IMO, SFMM shouldn't be considered SF's goldmine park. They pull in the same attendance figures as SFGAm and SFGAdv. Difference is, the Chicago and New Jersey park close for 5 plus months. To me, the So Cal. park is not pulling in the attendance that it has the potential to do.
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Yes. I think people today aren't nessacarily looking for the greatest new rides, they are looking for value for their dollar. They want to go to a park and not spend all day in line, not have terrible, overpriced food, and not be treated like dirt by the employees. I think this is what SFI needs to concentrate on.
While we all would love to see new rides, I don't think this is a direction the parks need to go to attract the GP. Word of mouth is the best advertisement, and if people come away from a park happy, then they will tell their friends and family the same.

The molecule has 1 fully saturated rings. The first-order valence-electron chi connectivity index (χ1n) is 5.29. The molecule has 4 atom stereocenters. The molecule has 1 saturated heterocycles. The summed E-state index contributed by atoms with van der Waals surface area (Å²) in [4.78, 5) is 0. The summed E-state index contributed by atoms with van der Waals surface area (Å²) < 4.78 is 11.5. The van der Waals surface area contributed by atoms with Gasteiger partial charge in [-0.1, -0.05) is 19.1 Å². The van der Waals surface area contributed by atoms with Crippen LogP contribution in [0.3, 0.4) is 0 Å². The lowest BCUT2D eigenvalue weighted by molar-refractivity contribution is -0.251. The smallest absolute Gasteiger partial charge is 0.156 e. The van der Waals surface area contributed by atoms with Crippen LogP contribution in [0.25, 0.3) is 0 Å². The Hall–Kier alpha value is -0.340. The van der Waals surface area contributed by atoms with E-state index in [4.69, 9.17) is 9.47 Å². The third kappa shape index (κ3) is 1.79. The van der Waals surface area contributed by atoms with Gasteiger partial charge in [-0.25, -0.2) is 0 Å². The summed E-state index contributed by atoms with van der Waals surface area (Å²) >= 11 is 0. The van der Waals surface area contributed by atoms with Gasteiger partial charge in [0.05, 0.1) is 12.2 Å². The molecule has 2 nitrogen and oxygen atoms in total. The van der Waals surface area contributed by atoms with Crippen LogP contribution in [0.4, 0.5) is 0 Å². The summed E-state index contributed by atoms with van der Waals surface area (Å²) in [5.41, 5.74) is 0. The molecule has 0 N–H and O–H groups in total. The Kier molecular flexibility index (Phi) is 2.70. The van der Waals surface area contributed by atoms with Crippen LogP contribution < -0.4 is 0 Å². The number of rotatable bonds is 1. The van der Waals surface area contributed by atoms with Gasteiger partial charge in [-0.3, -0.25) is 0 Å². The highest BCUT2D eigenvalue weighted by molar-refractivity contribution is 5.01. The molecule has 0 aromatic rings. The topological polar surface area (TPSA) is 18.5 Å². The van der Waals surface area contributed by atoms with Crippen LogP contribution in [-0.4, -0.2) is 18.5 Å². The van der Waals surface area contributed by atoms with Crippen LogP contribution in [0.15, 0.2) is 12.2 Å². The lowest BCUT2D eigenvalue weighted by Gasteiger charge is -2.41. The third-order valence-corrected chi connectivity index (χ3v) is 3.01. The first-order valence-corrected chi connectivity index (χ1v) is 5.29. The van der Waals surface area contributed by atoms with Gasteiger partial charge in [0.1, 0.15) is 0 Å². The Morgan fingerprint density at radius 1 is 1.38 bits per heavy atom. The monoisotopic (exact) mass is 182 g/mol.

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What people fail to realize is that if SF decides to cut back and quit adding attractions to SFMM, people wouldn't even care about the park. So Cal is a huge market with a ton of competition. If people don't have a reason to go to SFMM, they'll go to Knotts, Disneyland, DCA, USH or Sea World instead.
Now look at SFDl. If they don't add anything, there is no dramatic effect. Basically, its the biggest park around and people would have to go *far* out of their way to find something better. Therefore, SF doesn't see any reason to funnel multi-million dollar rides into it, as there is not a lot to be gained for doing so, and not a lot to be lost if they don't add anything.
Same argument goes for SFEG. Its the biggest park around. Lakeside is no competition. Neither is Lagoon. If people from Denver want to visit a park, they'll visit SFEG, regardless if they have added an expensive new ride or not.
And that is how the SF (and any reasonable park chain) works.